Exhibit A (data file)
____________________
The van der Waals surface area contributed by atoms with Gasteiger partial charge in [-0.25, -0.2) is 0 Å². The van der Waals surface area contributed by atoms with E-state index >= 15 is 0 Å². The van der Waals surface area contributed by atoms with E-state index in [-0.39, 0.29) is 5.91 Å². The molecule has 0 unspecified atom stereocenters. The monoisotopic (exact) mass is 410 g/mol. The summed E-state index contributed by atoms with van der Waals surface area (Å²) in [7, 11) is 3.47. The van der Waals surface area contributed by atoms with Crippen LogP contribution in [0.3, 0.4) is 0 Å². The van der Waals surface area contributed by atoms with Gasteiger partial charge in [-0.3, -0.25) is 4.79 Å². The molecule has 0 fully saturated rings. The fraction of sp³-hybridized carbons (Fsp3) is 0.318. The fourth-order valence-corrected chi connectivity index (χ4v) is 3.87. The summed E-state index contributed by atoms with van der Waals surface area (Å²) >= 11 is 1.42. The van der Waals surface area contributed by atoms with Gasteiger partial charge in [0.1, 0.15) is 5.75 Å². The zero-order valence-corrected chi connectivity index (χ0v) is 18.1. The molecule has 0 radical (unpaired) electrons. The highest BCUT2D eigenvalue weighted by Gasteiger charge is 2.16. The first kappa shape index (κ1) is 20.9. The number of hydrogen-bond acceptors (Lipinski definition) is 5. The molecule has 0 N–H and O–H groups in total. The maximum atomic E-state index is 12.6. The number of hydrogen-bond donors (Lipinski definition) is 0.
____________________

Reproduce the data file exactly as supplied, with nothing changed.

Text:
The van der Waals surface area contributed by atoms with Gasteiger partial charge in [-0.25, -0.2) is 0 Å². The van der Waals surface area contributed by atoms with E-state index >= 15 is 0 Å². The van der Waals surface area contributed by atoms with E-state index in [-0.39, 0.29) is 5.91 Å². The molecule has 0 unspecified atom stereocenters. The monoisotopic (exact) mass is 410 g/mol. The summed E-state index contributed by atoms with van der Waals surface area (Å²) in [7, 11) is 3.47. The van der Waals surface area contributed by atoms with Crippen LogP contribution in [0.3, 0.4) is 0 Å². The van der Waals surface area contributed by atoms with Gasteiger partial charge in [-0.3, -0.25) is 4.79 Å². The molecule has 0 fully saturated rings. The fraction of sp³-hybridized carbons (Fsp3) is 0.318. The fourth-order valence-corrected chi connectivity index (χ4v) is 3.87. The summed E-state index contributed by atoms with van der Waals surface area (Å²) >= 11 is 1.42. The van der Waals surface area contributed by atoms with Gasteiger partial charge in [0.1, 0.15) is 5.75 Å². The zero-order valence-corrected chi connectivity index (χ0v) is 18.1. The molecule has 0 radical (unpaired) electrons. The highest BCUT2D eigenvalue weighted by Gasteiger charge is 2.16. The first kappa shape index (κ1) is 20.9. The number of hydrogen-bond acceptors (Lipinski definition) is 5. The molecule has 0 N–H and O–H groups in total. The maximum atomic E-state index is 12.6. The number of hydrogen-bond donors (Lipinski definition) is 0.